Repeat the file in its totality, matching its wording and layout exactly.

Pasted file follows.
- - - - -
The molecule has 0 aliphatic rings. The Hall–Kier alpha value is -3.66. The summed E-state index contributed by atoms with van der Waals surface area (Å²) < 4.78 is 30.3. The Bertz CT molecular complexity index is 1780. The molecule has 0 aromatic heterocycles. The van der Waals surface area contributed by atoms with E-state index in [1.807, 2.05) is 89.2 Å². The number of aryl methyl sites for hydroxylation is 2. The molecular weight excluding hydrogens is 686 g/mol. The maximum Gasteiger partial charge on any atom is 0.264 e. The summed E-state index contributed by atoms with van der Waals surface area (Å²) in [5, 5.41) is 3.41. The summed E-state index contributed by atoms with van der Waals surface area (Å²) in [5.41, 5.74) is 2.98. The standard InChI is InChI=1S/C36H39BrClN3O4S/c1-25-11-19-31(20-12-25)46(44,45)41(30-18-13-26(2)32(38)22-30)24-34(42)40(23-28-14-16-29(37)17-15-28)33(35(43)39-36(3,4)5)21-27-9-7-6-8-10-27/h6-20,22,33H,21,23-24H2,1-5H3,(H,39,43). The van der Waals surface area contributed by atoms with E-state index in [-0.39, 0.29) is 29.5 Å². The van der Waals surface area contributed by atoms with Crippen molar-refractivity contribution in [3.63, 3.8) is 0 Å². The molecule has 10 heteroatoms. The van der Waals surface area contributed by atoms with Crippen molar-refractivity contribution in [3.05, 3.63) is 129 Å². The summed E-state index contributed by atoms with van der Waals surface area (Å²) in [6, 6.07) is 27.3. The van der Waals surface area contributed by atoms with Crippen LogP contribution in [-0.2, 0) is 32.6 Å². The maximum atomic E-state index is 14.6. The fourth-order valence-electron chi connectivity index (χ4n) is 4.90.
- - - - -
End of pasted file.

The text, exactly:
The molecule has 0 aliphatic rings. The Hall–Kier alpha value is -3.66. The summed E-state index contributed by atoms with van der Waals surface area (Å²) < 4.78 is 30.3. The Bertz CT molecular complexity index is 1780. The molecule has 0 aromatic heterocycles. The van der Waals surface area contributed by atoms with E-state index in [1.807, 2.05) is 89.2 Å². The number of aryl methyl sites for hydroxylation is 2. The molecular weight excluding hydrogens is 686 g/mol. The maximum Gasteiger partial charge on any atom is 0.264 e. The summed E-state index contributed by atoms with van der Waals surface area (Å²) in [5, 5.41) is 3.41. The summed E-state index contributed by atoms with van der Waals surface area (Å²) in [5.41, 5.74) is 2.98. The standard InChI is InChI=1S/C36H39BrClN3O4S/c1-25-11-19-31(20-12-25)46(44,45)41(30-18-13-26(2)32(38)22-30)24-34(42)40(23-28-14-16-29(37)17-15-28)33(35(43)39-36(3,4)5)21-27-9-7-6-8-10-27/h6-20,22,33H,21,23-24H2,1-5H3,(H,39,43). The van der Waals surface area contributed by atoms with E-state index in [-0.39, 0.29) is 29.5 Å². The van der Waals surface area contributed by atoms with Crippen molar-refractivity contribution in [3.63, 3.8) is 0 Å². The molecule has 10 heteroatoms. The van der Waals surface area contributed by atoms with Crippen molar-refractivity contribution in [3.05, 3.63) is 129 Å². The summed E-state index contributed by atoms with van der Waals surface area (Å²) in [6, 6.07) is 27.3. The van der Waals surface area contributed by atoms with Crippen LogP contribution in [-0.2, 0) is 32.6 Å². The maximum atomic E-state index is 14.6. The fourth-order valence-electron chi connectivity index (χ4n) is 4.90.